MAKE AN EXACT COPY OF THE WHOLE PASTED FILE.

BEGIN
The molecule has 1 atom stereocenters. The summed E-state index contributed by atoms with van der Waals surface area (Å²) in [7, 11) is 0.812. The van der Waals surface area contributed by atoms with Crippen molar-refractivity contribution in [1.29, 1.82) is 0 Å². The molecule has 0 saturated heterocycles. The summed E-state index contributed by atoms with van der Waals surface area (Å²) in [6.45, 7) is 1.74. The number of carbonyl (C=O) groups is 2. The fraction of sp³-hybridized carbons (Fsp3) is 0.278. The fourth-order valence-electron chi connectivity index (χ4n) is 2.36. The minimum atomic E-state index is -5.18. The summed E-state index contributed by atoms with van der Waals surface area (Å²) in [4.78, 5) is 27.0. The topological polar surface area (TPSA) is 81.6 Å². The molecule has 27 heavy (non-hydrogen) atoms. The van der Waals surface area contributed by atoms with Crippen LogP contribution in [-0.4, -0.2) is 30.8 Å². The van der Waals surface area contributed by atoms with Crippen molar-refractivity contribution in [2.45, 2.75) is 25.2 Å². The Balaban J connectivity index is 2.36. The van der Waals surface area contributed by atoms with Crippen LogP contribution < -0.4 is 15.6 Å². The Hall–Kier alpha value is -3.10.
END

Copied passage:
The molecule has 1 atom stereocenters. The summed E-state index contributed by atoms with van der Waals surface area (Å²) in [7, 11) is 0.812. The van der Waals surface area contributed by atoms with Crippen molar-refractivity contribution in [1.29, 1.82) is 0 Å². The molecule has 0 saturated heterocycles. The summed E-state index contributed by atoms with van der Waals surface area (Å²) in [6.45, 7) is 1.74. The number of carbonyl (C=O) groups is 2. The fraction of sp³-hybridized carbons (Fsp3) is 0.278. The fourth-order valence-electron chi connectivity index (χ4n) is 2.36. The minimum atomic E-state index is -5.18. The summed E-state index contributed by atoms with van der Waals surface area (Å²) in [4.78, 5) is 27.0. The topological polar surface area (TPSA) is 81.6 Å². The molecule has 27 heavy (non-hydrogen) atoms. The van der Waals surface area contributed by atoms with Crippen LogP contribution in [-0.4, -0.2) is 30.8 Å². The van der Waals surface area contributed by atoms with Crippen molar-refractivity contribution in [2.45, 2.75) is 25.2 Å². The Balaban J connectivity index is 2.36. The van der Waals surface area contributed by atoms with Crippen LogP contribution < -0.4 is 15.6 Å². The Hall–Kier alpha value is -3.10.